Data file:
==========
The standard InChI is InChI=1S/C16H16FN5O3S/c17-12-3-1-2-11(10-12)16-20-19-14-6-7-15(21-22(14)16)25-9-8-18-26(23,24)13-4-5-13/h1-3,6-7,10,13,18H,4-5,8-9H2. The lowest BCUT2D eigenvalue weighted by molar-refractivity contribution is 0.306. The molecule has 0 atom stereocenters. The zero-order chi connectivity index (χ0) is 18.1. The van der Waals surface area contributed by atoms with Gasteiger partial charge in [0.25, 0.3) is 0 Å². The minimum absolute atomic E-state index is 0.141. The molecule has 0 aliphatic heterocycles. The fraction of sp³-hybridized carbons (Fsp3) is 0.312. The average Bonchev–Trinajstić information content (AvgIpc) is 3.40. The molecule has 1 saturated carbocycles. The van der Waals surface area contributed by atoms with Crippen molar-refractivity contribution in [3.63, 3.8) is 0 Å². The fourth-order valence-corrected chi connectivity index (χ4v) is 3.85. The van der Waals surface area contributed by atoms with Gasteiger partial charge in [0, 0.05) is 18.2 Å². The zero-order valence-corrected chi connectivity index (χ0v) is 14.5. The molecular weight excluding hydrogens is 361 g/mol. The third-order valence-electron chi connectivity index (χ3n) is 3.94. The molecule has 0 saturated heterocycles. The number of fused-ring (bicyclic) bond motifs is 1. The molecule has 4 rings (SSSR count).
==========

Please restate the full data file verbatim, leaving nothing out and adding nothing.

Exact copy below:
The standard InChI is InChI=1S/C16H16FN5O3S/c17-12-3-1-2-11(10-12)16-20-19-14-6-7-15(21-22(14)16)25-9-8-18-26(23,24)13-4-5-13/h1-3,6-7,10,13,18H,4-5,8-9H2. The lowest BCUT2D eigenvalue weighted by molar-refractivity contribution is 0.306. The molecule has 0 atom stereocenters. The zero-order chi connectivity index (χ0) is 18.1. The van der Waals surface area contributed by atoms with Gasteiger partial charge in [0.25, 0.3) is 0 Å². The minimum absolute atomic E-state index is 0.141. The molecule has 0 aliphatic heterocycles. The fraction of sp³-hybridized carbons (Fsp3) is 0.312. The average Bonchev–Trinajstić information content (AvgIpc) is 3.40. The molecule has 1 saturated carbocycles. The van der Waals surface area contributed by atoms with Crippen molar-refractivity contribution in [3.63, 3.8) is 0 Å². The fourth-order valence-corrected chi connectivity index (χ4v) is 3.85. The van der Waals surface area contributed by atoms with Gasteiger partial charge in [0, 0.05) is 18.2 Å². The zero-order valence-corrected chi connectivity index (χ0v) is 14.5. The molecular weight excluding hydrogens is 361 g/mol. The third-order valence-electron chi connectivity index (χ3n) is 3.94. The molecule has 0 saturated heterocycles. The number of fused-ring (bicyclic) bond motifs is 1. The molecule has 4 rings (SSSR count).